(David S. Cloud / Los Angeles Times)
Granada Hills Charter High School

The debate over female conscription continues

On Feb. 24, U.S. District Judge Gray Miller ruled that it is unconstitutional to require only men to register for the draft, declaring that exempting women from the requirement violates the Fourteenth Amendment’s equal protection clause.

Though the decision could potentially be a landmark one which could spark change within the Selective Service System (SSS), it has not yet put into effect any major changes. As of May 2019, the draft only registers male citizens, as stated by the SSS website.

Miller did not demand that the SSS include women in the draft or that it eliminate its clause that all men between the ages of 18 and 25 must register.

According to Dr. Joe Heck, Army general, former congressman and chair of the National Commission on Military, National, and Public Service, the court ruling changes nothing; the Commission will continue to apply the draft only to men unless Congress states otherwise.

Despite this fact, however, it is extremely likely that the government will likely be forced to appeal the ruling in order to defend an act of Congress. It should be noted that such a case has already been considered before the Supreme Court; in 1981, the Rostker v. Goldberg ruling declared that Congress could reasonably exclude women from the draft. However, at the time, women were not permitted to serve in combat positions in the military.

However, women’s roles in the military have drastically changed since the Rostker ruling, according to USA Today. In 2013, the government removed the ban on women in combat, and in 2015, all military positions, including combat roles, became open to women.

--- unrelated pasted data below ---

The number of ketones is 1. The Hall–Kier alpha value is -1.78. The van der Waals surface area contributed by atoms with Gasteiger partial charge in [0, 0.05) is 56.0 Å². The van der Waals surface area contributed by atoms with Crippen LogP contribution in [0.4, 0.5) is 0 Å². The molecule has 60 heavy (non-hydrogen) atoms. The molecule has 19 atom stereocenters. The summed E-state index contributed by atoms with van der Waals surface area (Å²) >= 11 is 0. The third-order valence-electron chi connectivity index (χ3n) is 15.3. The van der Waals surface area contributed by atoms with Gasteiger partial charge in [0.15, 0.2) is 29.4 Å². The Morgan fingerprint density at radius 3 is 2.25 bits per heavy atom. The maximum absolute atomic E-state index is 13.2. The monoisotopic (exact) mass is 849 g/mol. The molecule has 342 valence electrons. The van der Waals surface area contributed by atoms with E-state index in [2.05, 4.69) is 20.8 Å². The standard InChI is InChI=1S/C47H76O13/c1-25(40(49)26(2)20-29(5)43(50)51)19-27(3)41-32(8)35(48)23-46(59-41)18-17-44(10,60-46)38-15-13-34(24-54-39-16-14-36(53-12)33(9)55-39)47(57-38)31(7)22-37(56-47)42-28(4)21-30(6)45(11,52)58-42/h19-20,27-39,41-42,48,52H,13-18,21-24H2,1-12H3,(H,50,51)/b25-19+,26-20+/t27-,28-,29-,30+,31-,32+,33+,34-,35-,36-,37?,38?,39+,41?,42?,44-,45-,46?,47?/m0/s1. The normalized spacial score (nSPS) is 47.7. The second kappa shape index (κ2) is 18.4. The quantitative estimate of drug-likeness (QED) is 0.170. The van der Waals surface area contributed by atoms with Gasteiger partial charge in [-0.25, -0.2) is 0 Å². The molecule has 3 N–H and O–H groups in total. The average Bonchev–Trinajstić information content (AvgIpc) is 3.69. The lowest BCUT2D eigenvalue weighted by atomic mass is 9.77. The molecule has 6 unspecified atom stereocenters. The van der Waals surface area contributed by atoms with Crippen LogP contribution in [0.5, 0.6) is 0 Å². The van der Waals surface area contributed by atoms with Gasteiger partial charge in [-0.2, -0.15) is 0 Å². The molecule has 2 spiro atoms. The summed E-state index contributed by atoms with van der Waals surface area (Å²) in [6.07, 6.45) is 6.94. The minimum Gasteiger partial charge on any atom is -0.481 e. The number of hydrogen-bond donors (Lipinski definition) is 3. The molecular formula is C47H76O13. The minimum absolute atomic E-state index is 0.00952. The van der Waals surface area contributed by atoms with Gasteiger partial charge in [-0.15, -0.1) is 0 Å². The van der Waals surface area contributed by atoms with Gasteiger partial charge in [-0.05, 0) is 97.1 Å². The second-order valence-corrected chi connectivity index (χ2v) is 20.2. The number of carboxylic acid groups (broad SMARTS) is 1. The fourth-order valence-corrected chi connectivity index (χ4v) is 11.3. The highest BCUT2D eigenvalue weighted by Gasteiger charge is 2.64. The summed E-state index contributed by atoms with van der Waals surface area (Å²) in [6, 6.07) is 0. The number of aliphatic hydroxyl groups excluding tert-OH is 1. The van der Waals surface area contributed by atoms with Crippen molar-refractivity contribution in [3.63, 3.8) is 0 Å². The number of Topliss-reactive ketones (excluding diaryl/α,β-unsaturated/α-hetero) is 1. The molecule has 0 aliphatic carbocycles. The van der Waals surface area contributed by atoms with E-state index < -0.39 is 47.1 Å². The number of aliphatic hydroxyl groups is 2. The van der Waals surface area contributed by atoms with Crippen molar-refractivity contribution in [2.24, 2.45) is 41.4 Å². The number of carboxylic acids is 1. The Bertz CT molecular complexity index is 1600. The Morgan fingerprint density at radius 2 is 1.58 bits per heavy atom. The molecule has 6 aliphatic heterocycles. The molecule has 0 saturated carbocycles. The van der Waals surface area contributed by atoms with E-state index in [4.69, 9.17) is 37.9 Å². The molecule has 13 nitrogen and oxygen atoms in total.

Though Miller’s decision may not affect the conscription system in the short term, as no injunction was issued requiring a change in the SSS, the ruling has brought the attention of the Justice Department to the constitutionality – or lack thereof – of requiring members of one sex to register for military conscription. As such, until Congress or a court enacts a change in procedure, the SSS will continue its operations as usual, and the policy that women are not included in the draft will remain unchanged.

If the district court’s ruling is held, however, Selective Service requirements could change drastically. Both men and women could be required to register for Selective Service on their 18th birthday or the SSS could be eliminated, requiring neither men nor women to register. Selective Service could even become voluntary, and men and women could continue to register but risk no benefits by declining to do so.

The Commission held a public hearing regarding the Selective Service requirement at Gallaudet University in late April, but has not yet made a decision in regards to the future of the draft.